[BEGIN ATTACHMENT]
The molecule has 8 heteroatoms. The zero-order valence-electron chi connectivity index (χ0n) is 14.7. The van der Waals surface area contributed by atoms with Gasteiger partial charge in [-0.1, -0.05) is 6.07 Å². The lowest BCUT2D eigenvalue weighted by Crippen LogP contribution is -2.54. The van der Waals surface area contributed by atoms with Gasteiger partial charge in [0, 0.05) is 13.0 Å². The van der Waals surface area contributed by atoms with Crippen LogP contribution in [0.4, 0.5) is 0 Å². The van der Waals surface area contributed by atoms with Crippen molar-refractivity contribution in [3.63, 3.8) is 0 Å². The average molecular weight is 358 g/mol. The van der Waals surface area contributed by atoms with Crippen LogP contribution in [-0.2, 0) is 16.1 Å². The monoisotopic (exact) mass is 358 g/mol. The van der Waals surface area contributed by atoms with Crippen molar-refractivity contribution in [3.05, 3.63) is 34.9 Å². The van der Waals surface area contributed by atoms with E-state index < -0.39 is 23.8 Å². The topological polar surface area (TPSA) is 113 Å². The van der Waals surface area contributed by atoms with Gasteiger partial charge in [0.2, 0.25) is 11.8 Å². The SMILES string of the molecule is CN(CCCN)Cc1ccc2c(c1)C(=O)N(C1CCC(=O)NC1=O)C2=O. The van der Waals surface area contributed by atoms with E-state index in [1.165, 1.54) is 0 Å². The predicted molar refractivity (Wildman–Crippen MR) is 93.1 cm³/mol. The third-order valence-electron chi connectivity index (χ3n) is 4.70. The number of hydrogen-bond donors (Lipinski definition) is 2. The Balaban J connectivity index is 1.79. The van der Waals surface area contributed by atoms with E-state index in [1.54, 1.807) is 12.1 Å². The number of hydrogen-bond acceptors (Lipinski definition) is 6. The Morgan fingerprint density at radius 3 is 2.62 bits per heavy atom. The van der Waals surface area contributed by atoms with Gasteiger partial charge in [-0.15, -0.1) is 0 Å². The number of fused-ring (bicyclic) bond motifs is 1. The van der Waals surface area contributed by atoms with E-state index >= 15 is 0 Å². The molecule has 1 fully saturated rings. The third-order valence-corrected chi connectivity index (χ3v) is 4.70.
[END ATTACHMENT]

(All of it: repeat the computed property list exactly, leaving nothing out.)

The molecule has 8 heteroatoms. The zero-order valence-electron chi connectivity index (χ0n) is 14.7. The van der Waals surface area contributed by atoms with Gasteiger partial charge in [-0.1, -0.05) is 6.07 Å². The lowest BCUT2D eigenvalue weighted by Crippen LogP contribution is -2.54. The van der Waals surface area contributed by atoms with Gasteiger partial charge in [0, 0.05) is 13.0 Å². The van der Waals surface area contributed by atoms with Crippen LogP contribution in [0.4, 0.5) is 0 Å². The van der Waals surface area contributed by atoms with Crippen molar-refractivity contribution in [3.63, 3.8) is 0 Å². The average molecular weight is 358 g/mol. The van der Waals surface area contributed by atoms with Crippen LogP contribution in [-0.2, 0) is 16.1 Å². The monoisotopic (exact) mass is 358 g/mol. The van der Waals surface area contributed by atoms with Crippen molar-refractivity contribution in [3.05, 3.63) is 34.9 Å². The van der Waals surface area contributed by atoms with E-state index < -0.39 is 23.8 Å². The topological polar surface area (TPSA) is 113 Å². The van der Waals surface area contributed by atoms with Gasteiger partial charge in [0.2, 0.25) is 11.8 Å². The SMILES string of the molecule is CN(CCCN)Cc1ccc2c(c1)C(=O)N(C1CCC(=O)NC1=O)C2=O. The van der Waals surface area contributed by atoms with E-state index in [1.165, 1.54) is 0 Å². The predicted molar refractivity (Wildman–Crippen MR) is 93.1 cm³/mol. The third-order valence-electron chi connectivity index (χ3n) is 4.70. The number of hydrogen-bond donors (Lipinski definition) is 2. The Balaban J connectivity index is 1.79. The van der Waals surface area contributed by atoms with E-state index in [1.54, 1.807) is 12.1 Å². The number of hydrogen-bond acceptors (Lipinski definition) is 6. The Morgan fingerprint density at radius 3 is 2.62 bits per heavy atom. The van der Waals surface area contributed by atoms with Gasteiger partial charge in [-0.15, -0.1) is 0 Å². The number of fused-ring (bicyclic) bond motifs is 1. The van der Waals surface area contributed by atoms with E-state index >= 15 is 0 Å². The molecule has 1 fully saturated rings. The third-order valence-corrected chi connectivity index (χ3v) is 4.70.